Examples to Implement SQL Pattern Matching
Below are the examples mentioned:
Example #1: Escape character
We can optionally specify one character as the escape character. We can use this escape character to mention the wildcard character to be considered as the regular character. This can be done by simply prepending the wildcard character occurrence with the escape character. Only one escape character can be specified when using LIKE for matching the expressions with the pattern.
Step 1: Let us consider the example by using a table named dictionary that contains the following records:
SELECT * FROM dictionary;
Step 2: Now, we have to search for the records that contain the “word” string in their column values of meaning. For this, we will use the following query containing the LIKE function.
SELECT * FROM dictionary WHERE meaning LIKE "%word%";
Step 3: Using underscore (_) wildcard character to specify the single occurrence of any character between the specified strings or characters, we will consider one example where we will only get the records from the dictionary table that match the pattern that contains as many strings before and after the occurrence of I and I lying in between which can have any character in between the two I’s and specify _ underscore in between. Our pattern will be “%i_i%” and the query statement will be as follows:
SELECT * FROM `dictionary` WHERE meaning LIKE "%i_i%";
Explanation: The output containing above records were retrieved because of occurrence of words like “additional”, “origins”, “writing”, “similar” and “originality” in them that had only one character between two I characters and any of the words and characters before and after that pattern as specified by a % wildcard character.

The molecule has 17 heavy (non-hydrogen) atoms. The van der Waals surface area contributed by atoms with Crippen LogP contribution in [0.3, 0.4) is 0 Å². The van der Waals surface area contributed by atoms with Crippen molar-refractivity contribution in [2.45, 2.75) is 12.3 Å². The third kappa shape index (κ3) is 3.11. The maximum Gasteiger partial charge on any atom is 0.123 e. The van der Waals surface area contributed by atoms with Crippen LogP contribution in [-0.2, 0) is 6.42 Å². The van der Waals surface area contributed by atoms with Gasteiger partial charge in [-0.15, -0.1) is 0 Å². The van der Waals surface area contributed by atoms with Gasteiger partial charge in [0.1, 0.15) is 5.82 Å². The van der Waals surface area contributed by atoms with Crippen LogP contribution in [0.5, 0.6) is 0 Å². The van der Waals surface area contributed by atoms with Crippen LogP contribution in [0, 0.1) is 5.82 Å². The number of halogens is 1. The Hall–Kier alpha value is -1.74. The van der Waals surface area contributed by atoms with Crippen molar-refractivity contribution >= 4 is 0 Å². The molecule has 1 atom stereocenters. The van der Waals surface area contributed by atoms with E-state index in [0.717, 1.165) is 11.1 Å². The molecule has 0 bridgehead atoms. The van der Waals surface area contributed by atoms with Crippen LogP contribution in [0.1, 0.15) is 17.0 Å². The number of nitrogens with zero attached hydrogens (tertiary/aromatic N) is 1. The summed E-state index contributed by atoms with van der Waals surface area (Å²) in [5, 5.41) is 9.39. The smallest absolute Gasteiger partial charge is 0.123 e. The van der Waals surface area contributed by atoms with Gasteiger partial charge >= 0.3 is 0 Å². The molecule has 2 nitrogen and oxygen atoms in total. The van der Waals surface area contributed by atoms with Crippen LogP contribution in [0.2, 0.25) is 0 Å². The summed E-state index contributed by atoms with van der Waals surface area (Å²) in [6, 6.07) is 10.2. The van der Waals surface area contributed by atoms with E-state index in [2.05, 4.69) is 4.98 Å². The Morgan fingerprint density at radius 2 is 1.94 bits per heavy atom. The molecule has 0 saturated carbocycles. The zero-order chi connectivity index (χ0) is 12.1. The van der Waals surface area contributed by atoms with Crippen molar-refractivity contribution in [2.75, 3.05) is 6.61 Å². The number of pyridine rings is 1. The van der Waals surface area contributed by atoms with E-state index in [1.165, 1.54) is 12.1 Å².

Example #2: Matching with the specification of escape character
Step 1: Consider the following table named questions that contain the column named question having following content in it as shown in the output:
SELECT * FROM questions;
Step 2: Now, we have to search for all the records having a percentile character in it. But as % character is a wildcard character, we will use escape character say /. Our query is as follows:
SELECT * FROM questions WHERE question LIKE "%/%%" ESCAPE "/";
The strings and column values and expressions can be matched with a particular pattern by using the LIKE operator in SQL that helps us specify the pattern that is the collection of different regular and wildcard characters. The use of wildcard characters makes the matching and pattern specification more flexible and easy. Escape characters can be used to make the wildcard characters like percentile, underscore, etc to behave like the regular characters and consider them in the string to be matched by simply prepending the character the escape character that we have mentioned in the query.
This is a guide to SQL Pattern Matching. Here we discuss an introduction to SQL Pattern Matching, syntax, how does it work with query examples. You can also go through our other related articles to learn more –